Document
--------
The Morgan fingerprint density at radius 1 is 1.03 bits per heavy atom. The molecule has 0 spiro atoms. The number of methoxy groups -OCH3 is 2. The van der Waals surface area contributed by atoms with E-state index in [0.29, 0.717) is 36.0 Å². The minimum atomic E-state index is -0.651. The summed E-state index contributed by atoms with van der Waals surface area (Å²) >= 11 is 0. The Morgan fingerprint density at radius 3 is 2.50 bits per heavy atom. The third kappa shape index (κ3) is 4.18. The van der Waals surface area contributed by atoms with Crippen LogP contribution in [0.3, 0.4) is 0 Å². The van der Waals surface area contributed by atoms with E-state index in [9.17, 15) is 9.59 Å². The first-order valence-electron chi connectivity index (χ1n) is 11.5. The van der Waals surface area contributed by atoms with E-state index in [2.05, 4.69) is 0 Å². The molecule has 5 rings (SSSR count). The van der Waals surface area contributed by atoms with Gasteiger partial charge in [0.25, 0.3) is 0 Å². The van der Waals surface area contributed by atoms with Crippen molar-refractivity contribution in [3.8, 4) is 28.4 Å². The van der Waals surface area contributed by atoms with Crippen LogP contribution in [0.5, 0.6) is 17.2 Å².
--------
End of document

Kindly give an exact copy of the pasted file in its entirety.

The Morgan fingerprint density at radius 1 is 1.03 bits per heavy atom. The molecule has 0 spiro atoms. The number of methoxy groups -OCH3 is 2. The van der Waals surface area contributed by atoms with E-state index in [0.29, 0.717) is 36.0 Å². The minimum atomic E-state index is -0.651. The summed E-state index contributed by atoms with van der Waals surface area (Å²) >= 11 is 0. The Morgan fingerprint density at radius 3 is 2.50 bits per heavy atom. The third kappa shape index (κ3) is 4.18. The van der Waals surface area contributed by atoms with Crippen LogP contribution in [0.3, 0.4) is 0 Å². The van der Waals surface area contributed by atoms with E-state index in [9.17, 15) is 9.59 Å². The first-order valence-electron chi connectivity index (χ1n) is 11.5. The van der Waals surface area contributed by atoms with E-state index in [2.05, 4.69) is 0 Å². The molecule has 5 rings (SSSR count). The van der Waals surface area contributed by atoms with Gasteiger partial charge in [0.25, 0.3) is 0 Å². The van der Waals surface area contributed by atoms with Crippen molar-refractivity contribution in [3.8, 4) is 28.4 Å². The van der Waals surface area contributed by atoms with Crippen LogP contribution in [0.5, 0.6) is 17.2 Å².